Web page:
Directed by: Russell Mulcahy
Razorback is a film that I'd been desperately trying to see for some time now. I'd always heard of it, but when it was highlighted in the excellent Ozploitation doc Not Quite Hollywood, I was dead set on finally getting this sucker in my hands. Except, WB Archives DVD was the last US release of the film, and knowing it was going to be a visual stunner, I wanted my first experience watching this to be on blu ray. Unfortunately, there's been no US blu ray release as of yet. However, there is a Region Free blu out there, but when it typically goes for $30 and over plus shipping, I wasn't ready to spend that kind of money on a movie that I wasn't even sure was going to be good. Needless to say, I streamed it.
With it's impressive opening shots, Razorback is undoubtedly one of the most visually impressive films I've ever seen. Knowing this was from Aussie video director Russell Mulcahy, who also directed Highlander, one of my favorite films, I knew I'd be in for a visual treat. Stunning is putting it lightly. Director Russell Mulcahy seriously outdid himself with this early effort. As much as I love his work on other favorites like Highlander, The Shadow and Ricochet, none of them come remotely close to his brilliant camera work in this. Early in his career, Mulcahy was the quintessential visual director, and it's films like Razorback and Highlander that showcase his impressive visual talents.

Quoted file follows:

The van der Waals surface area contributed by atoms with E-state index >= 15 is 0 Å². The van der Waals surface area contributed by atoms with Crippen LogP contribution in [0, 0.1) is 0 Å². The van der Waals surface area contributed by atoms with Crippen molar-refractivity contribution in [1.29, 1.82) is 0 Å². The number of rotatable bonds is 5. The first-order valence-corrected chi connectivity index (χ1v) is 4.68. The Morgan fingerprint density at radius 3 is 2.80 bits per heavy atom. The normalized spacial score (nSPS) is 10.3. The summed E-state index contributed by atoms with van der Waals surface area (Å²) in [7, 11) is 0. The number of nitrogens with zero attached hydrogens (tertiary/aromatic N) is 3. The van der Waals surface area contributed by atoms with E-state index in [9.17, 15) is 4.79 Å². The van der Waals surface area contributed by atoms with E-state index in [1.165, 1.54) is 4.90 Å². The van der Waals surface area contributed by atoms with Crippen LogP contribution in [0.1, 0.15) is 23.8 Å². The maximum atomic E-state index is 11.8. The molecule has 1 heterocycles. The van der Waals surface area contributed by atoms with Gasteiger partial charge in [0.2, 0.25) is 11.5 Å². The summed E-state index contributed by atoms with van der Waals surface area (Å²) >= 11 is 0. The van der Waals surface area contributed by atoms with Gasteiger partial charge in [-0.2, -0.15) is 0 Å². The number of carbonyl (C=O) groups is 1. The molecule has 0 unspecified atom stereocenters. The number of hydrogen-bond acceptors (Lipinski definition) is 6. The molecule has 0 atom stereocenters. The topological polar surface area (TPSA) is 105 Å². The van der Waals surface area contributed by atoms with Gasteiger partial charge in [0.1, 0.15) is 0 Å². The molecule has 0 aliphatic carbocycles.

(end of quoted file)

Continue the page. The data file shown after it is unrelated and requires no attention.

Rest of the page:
When a reporter goes missing on assignment in Australia, her American husband goes in search of her and soon discovers that this may all be the work of a mythical creature, rather than man.
While often referred to as a horror film, I consider it more of a thriller than anything. A very good thriller. Mulcahy does an excellent job driving up the tension to exuberant levels, and his use of visual camera tricks are just brilliant, imploring the sort of gimmicks that can make or break a director if they come across as too schlocky. Thankfully, Mulcahy does it all with class, and it's pretty amazing how he makes the Australian outback look both beautiful and terrifying. There's even a sequence midway through where the film takes a slight hallucinatory detour. While it may seem slightly out of place initially, it's gorgeously shot to such a degree that you honestly just don't care. It's trippy, beautiful, and an excellent example of the power of brilliant visuals.
One of the things I found interesting is that much like in Jaws, you barely, if ever, see the actual creature. I'm not sure if it's just because of how practical or inpractical the big thing was, but by not actually showing it for most of the film made for some truly tense moments on screen. It's like they say, it's what you don't see that scares you the most.
An excellent example of old school stylish filmmaking at it's finest and a stellar achievement in Mulcahy's career, if you haven't seen Razorback yet, I urge you to get to it!